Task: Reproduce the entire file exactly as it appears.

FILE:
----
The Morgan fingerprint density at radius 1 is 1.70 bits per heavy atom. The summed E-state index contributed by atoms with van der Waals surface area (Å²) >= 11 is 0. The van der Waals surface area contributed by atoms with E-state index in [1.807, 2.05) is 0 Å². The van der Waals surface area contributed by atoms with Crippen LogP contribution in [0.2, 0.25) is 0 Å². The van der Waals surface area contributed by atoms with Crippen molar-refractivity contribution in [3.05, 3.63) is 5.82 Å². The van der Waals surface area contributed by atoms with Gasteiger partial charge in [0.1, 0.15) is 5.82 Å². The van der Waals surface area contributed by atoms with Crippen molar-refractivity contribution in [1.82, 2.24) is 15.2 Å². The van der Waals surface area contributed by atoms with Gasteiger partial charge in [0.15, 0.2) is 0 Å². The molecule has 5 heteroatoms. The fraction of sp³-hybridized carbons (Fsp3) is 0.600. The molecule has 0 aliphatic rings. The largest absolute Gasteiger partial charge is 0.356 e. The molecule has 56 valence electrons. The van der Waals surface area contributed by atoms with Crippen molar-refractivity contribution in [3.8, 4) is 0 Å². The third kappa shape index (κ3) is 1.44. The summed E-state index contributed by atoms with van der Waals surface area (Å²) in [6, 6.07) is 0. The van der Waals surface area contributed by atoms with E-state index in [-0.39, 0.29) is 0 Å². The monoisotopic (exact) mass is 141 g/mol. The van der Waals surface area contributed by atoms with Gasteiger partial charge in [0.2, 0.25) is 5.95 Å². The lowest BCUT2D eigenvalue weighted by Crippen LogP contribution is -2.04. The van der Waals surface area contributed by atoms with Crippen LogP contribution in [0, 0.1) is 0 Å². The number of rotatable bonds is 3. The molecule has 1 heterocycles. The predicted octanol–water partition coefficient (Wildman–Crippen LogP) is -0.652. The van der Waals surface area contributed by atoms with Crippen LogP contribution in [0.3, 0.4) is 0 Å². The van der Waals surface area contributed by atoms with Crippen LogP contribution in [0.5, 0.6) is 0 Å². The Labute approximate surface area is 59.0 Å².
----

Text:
The Morgan fingerprint density at radius 1 is 1.70 bits per heavy atom. The summed E-state index contributed by atoms with van der Waals surface area (Å²) >= 11 is 0. The van der Waals surface area contributed by atoms with E-state index in [1.807, 2.05) is 0 Å². The van der Waals surface area contributed by atoms with Crippen LogP contribution in [0.2, 0.25) is 0 Å². The van der Waals surface area contributed by atoms with Crippen molar-refractivity contribution in [3.05, 3.63) is 5.82 Å². The van der Waals surface area contributed by atoms with Gasteiger partial charge in [0.1, 0.15) is 5.82 Å². The van der Waals surface area contributed by atoms with Crippen molar-refractivity contribution in [1.82, 2.24) is 15.2 Å². The van der Waals surface area contributed by atoms with Gasteiger partial charge in [0.15, 0.2) is 0 Å². The molecule has 5 heteroatoms. The fraction of sp³-hybridized carbons (Fsp3) is 0.600. The molecule has 0 aliphatic rings. The largest absolute Gasteiger partial charge is 0.356 e. The molecule has 56 valence electrons. The van der Waals surface area contributed by atoms with Crippen molar-refractivity contribution in [3.8, 4) is 0 Å². The third kappa shape index (κ3) is 1.44. The summed E-state index contributed by atoms with van der Waals surface area (Å²) in [6, 6.07) is 0. The van der Waals surface area contributed by atoms with E-state index in [-0.39, 0.29) is 0 Å². The monoisotopic (exact) mass is 141 g/mol. The van der Waals surface area contributed by atoms with Gasteiger partial charge in [0.2, 0.25) is 5.95 Å². The lowest BCUT2D eigenvalue weighted by Crippen LogP contribution is -2.04. The van der Waals surface area contributed by atoms with Crippen LogP contribution in [0, 0.1) is 0 Å². The number of rotatable bonds is 3. The molecule has 1 heterocycles. The predicted octanol–water partition coefficient (Wildman–Crippen LogP) is -0.652. The van der Waals surface area contributed by atoms with Crippen LogP contribution in [0.3, 0.4) is 0 Å². The van der Waals surface area contributed by atoms with Crippen LogP contribution in [0.5, 0.6) is 0 Å². The Labute approximate surface area is 59.0 Å².